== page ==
Background: I completed my engineering degree from a tier 3 college in India and have been working as a software engineer in an early-stage startup in the UAE for the past 7 years.
I have always had a desire to start my own company, and though I attempted it twice in the past, unfortunately, those endeavors didn't succeed.
I neither have worked for a renowned company nor attended a prestigious college. Consequently, I also lack a strong professional network. This makes me wonder if pursuing an MBA from a reputable college would be beneficial for my entrepreneurial aspirations.
Before considering a costly move such as an MBA (see prior response here on why), I would do a thorough assessment of what the issue(s) with the previous two ventures are. Running your own business is the most direct way of learning how to do exactly that. Although having some strong brands and a deep network are great enablers to building your business (largely depends on the type of business as well), they are usually not the deciding factors separating success vs. failure.
I came from a business background and grew up around several family-owned small businesses. What I got from the business degree did not help as much in running my own company compared to performing well in a corporate job.
The knowledge gained from a business degree / MBA can all be learned at an accelerated pace online or through much cheaper alternatives.
There are also more effective and cheaper ways to build out your network (my network actually grew the most from activities outside of my job/school such as putting content out there and participating in communities such as here on Taro).
Final note: if your ultimate goal is to be an entrepreneur, don't get hung up on "signalling value" such as X company brand name, or Y tier company/school. Those are usually proxies that recruiters use to screen candidates for a job and usually not worth the effort to obtain since there are better alternatives to get what you want (customers, funding, partnerships, etc.)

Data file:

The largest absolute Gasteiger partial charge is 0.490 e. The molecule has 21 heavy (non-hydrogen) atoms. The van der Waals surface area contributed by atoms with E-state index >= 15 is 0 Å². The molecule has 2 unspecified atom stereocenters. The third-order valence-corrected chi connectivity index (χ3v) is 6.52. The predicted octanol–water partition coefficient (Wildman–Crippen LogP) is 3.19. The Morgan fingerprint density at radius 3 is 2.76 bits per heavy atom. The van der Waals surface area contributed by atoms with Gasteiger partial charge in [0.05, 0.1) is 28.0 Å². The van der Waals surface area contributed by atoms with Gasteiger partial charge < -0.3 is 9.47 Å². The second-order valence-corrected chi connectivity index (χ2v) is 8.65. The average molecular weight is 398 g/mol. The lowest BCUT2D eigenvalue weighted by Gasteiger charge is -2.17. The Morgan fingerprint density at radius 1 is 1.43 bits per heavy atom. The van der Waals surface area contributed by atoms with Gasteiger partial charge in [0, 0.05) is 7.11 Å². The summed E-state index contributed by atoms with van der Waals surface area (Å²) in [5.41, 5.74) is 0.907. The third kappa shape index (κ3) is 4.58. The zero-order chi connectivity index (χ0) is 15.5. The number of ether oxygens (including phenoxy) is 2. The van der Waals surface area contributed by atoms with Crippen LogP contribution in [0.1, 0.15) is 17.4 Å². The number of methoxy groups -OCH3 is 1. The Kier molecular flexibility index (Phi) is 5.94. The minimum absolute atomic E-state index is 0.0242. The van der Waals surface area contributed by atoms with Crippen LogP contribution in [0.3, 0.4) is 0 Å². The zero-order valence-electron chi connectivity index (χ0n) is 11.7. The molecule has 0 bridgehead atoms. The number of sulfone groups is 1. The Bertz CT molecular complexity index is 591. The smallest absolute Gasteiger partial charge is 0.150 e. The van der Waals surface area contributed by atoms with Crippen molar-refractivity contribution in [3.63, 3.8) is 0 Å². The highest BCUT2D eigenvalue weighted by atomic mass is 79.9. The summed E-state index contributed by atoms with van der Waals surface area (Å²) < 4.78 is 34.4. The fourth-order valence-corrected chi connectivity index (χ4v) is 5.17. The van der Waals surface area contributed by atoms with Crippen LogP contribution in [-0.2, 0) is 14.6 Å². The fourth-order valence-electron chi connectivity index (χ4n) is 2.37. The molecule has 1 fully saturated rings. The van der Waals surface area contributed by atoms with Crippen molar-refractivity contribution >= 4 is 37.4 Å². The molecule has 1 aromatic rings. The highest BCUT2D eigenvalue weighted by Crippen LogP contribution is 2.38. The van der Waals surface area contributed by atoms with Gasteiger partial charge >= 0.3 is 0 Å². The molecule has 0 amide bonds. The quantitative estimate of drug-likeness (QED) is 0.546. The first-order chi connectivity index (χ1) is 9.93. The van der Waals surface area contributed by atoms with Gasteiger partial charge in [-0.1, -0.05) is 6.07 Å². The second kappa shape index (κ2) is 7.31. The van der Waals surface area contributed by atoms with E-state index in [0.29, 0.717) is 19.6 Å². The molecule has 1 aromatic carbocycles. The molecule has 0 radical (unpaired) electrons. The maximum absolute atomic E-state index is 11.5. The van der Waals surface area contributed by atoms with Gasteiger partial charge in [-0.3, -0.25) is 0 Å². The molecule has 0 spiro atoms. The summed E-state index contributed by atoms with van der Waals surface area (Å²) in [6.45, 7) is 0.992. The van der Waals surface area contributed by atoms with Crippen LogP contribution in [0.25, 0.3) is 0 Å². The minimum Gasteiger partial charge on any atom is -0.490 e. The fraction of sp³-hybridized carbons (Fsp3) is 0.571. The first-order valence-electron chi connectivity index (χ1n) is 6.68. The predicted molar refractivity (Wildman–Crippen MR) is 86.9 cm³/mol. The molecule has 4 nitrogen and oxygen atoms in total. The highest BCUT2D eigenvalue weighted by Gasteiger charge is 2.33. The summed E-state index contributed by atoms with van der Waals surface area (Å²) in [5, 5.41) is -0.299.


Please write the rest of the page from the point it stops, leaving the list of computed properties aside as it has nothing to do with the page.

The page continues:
I don't think an MBA will help if your goal is to do a high-growth software company. In fact, if you ever plan to come to Silicon Valley (you mentioned you're in the UAE), there's a general disdain for folks with an MBA.
However, the MBA is not without redeeming qualities. The main advice I tell anyone who wants to start a venture is to (1) find a good cofounder and (2) surround yourself with people who can inspire you and give you ideas. An MBA is one possible way to do that, although quite an expensive one.
You might have better luck building your network in a high-growth tech company, and you actually get paid!
Two other things worth mentioning:
Things like accounting or financial projections are completely irrelevant for me right now. We're just trying to keep the lights on :) I'm sure those skills are helpful for a larger company, but I don't see how they help in the early days of a software business.
Similar to school in most other cases in tech (Master's in CS and even undergrad) - I don't think pursuing more formal education is that helpful. For startups, it's even less helpful.
Startups, especially tech startups, break all the rules. We were told this all the time in Y Combinator (YC). There's a lot of things with startups (e.g. "Do things that don't scale" and "Do sales and marketing yourself before reaching PMF") that aren't intuitive. YC tells all of its startups these principles and so many YC founders still mess it up. Making a startup is something that is inherently hard to learn through traditional methods (e.g. reading books, taking classes) because of this.
If you want to maximize your chances of making a successful startup:
We recently made a playlist about how to effectively start a startup as well! Check it out here: [Taro Top 10] Entrepreneurship And Tech Startups